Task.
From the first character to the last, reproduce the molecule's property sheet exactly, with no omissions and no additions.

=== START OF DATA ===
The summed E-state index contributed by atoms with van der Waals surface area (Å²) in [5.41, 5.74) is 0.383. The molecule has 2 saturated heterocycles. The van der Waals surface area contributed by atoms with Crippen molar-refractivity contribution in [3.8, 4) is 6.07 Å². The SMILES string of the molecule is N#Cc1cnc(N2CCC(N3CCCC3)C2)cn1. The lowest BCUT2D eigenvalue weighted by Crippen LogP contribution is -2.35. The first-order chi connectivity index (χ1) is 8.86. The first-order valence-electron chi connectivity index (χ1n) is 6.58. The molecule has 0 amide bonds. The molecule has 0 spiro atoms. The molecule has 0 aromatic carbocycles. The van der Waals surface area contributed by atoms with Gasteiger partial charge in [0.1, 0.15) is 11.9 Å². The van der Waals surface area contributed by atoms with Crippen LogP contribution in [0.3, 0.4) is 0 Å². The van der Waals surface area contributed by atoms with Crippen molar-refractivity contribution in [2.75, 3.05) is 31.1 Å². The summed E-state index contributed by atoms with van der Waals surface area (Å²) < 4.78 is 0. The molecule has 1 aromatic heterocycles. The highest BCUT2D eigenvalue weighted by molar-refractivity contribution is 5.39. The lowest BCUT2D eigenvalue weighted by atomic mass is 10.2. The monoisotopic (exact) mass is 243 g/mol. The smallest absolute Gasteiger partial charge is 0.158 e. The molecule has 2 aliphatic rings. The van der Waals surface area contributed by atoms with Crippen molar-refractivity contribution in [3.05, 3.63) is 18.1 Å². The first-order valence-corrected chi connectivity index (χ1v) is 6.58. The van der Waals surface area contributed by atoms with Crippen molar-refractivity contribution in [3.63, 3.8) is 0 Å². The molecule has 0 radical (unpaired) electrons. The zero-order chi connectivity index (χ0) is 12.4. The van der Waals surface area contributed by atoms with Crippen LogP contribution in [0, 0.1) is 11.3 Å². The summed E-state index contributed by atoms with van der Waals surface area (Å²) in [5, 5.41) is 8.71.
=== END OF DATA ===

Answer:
The summed E-state index contributed by atoms with van der Waals surface area (Å²) in [5.41, 5.74) is 0.383. The molecule has 2 saturated heterocycles. The van der Waals surface area contributed by atoms with Crippen molar-refractivity contribution in [3.8, 4) is 6.07 Å². The SMILES string of the molecule is N#Cc1cnc(N2CCC(N3CCCC3)C2)cn1. The lowest BCUT2D eigenvalue weighted by Crippen LogP contribution is -2.35. The first-order chi connectivity index (χ1) is 8.86. The first-order valence-electron chi connectivity index (χ1n) is 6.58. The molecule has 0 amide bonds. The molecule has 0 spiro atoms. The molecule has 0 aromatic carbocycles. The van der Waals surface area contributed by atoms with Gasteiger partial charge in [0.1, 0.15) is 11.9 Å². The van der Waals surface area contributed by atoms with Crippen LogP contribution in [0.3, 0.4) is 0 Å². The van der Waals surface area contributed by atoms with Crippen molar-refractivity contribution in [2.75, 3.05) is 31.1 Å². The summed E-state index contributed by atoms with van der Waals surface area (Å²) < 4.78 is 0. The molecule has 1 aromatic heterocycles. The highest BCUT2D eigenvalue weighted by molar-refractivity contribution is 5.39. The lowest BCUT2D eigenvalue weighted by atomic mass is 10.2. The monoisotopic (exact) mass is 243 g/mol. The smallest absolute Gasteiger partial charge is 0.158 e. The molecule has 2 aliphatic rings. The van der Waals surface area contributed by atoms with Crippen molar-refractivity contribution in [3.05, 3.63) is 18.1 Å². The first-order valence-corrected chi connectivity index (χ1v) is 6.58. The van der Waals surface area contributed by atoms with Crippen molar-refractivity contribution in [3.63, 3.8) is 0 Å². The molecule has 0 radical (unpaired) electrons. The zero-order chi connectivity index (χ0) is 12.4. The van der Waals surface area contributed by atoms with Crippen LogP contribution in [0, 0.1) is 11.3 Å². The summed E-state index contributed by atoms with van der Waals surface area (Å²) in [5, 5.41) is 8.71.